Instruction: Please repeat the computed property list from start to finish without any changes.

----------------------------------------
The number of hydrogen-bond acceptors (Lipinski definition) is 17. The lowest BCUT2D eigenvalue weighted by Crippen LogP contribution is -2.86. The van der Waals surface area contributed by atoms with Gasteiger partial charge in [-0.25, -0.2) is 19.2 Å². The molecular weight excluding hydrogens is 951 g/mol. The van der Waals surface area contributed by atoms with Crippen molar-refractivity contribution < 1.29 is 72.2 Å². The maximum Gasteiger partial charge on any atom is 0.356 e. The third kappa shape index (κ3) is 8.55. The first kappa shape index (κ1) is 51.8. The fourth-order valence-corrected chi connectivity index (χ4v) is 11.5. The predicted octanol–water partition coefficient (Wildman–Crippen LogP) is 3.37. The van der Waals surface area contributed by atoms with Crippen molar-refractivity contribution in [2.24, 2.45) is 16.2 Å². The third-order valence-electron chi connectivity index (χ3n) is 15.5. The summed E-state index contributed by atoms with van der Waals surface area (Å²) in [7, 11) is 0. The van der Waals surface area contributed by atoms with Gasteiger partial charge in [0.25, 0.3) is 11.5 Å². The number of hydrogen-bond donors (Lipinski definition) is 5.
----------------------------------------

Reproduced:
The number of hydrogen-bond acceptors (Lipinski definition) is 17. The lowest BCUT2D eigenvalue weighted by Crippen LogP contribution is -2.86. The van der Waals surface area contributed by atoms with Gasteiger partial charge in [-0.25, -0.2) is 19.2 Å². The molecular weight excluding hydrogens is 951 g/mol. The van der Waals surface area contributed by atoms with Crippen molar-refractivity contribution < 1.29 is 72.2 Å². The maximum Gasteiger partial charge on any atom is 0.356 e. The third kappa shape index (κ3) is 8.55. The first kappa shape index (κ1) is 51.8. The fourth-order valence-corrected chi connectivity index (χ4v) is 11.5. The predicted octanol–water partition coefficient (Wildman–Crippen LogP) is 3.37. The van der Waals surface area contributed by atoms with Crippen molar-refractivity contribution in [2.24, 2.45) is 16.2 Å². The third-order valence-electron chi connectivity index (χ3n) is 15.5. The summed E-state index contributed by atoms with van der Waals surface area (Å²) in [7, 11) is 0. The van der Waals surface area contributed by atoms with Gasteiger partial charge in [0.25, 0.3) is 11.5 Å². The number of hydrogen-bond donors (Lipinski definition) is 5.